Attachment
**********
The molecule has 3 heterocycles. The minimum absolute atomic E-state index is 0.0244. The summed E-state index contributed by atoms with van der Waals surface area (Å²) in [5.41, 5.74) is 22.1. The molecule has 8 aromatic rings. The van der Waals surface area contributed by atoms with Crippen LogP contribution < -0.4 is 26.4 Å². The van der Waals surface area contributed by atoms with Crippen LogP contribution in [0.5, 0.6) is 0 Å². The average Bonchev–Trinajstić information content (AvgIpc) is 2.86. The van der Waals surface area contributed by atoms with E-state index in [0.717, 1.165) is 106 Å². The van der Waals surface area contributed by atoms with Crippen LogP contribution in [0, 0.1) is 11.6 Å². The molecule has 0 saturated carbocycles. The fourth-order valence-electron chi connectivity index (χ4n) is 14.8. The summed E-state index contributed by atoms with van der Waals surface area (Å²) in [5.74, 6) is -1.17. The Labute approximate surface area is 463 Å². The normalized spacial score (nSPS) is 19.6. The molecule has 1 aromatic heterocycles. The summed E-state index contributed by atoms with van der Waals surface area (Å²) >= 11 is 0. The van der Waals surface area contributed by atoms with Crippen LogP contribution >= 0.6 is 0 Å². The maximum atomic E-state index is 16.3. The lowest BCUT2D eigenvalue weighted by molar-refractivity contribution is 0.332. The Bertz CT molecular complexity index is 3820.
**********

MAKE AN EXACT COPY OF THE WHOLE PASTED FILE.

The molecule has 3 heterocycles. The minimum absolute atomic E-state index is 0.0244. The summed E-state index contributed by atoms with van der Waals surface area (Å²) in [5.41, 5.74) is 22.1. The molecule has 8 aromatic rings. The van der Waals surface area contributed by atoms with Crippen LogP contribution < -0.4 is 26.4 Å². The van der Waals surface area contributed by atoms with Crippen LogP contribution in [0.5, 0.6) is 0 Å². The average Bonchev–Trinajstić information content (AvgIpc) is 2.86. The van der Waals surface area contributed by atoms with E-state index in [0.717, 1.165) is 106 Å². The van der Waals surface area contributed by atoms with Crippen LogP contribution in [0, 0.1) is 11.6 Å². The molecule has 0 saturated carbocycles. The fourth-order valence-electron chi connectivity index (χ4n) is 14.8. The summed E-state index contributed by atoms with van der Waals surface area (Å²) in [5.74, 6) is -1.17. The Labute approximate surface area is 463 Å². The normalized spacial score (nSPS) is 19.6. The molecule has 1 aromatic heterocycles. The summed E-state index contributed by atoms with van der Waals surface area (Å²) >= 11 is 0. The van der Waals surface area contributed by atoms with Crippen LogP contribution >= 0.6 is 0 Å². The maximum atomic E-state index is 16.3. The lowest BCUT2D eigenvalue weighted by molar-refractivity contribution is 0.332. The Bertz CT molecular complexity index is 3820.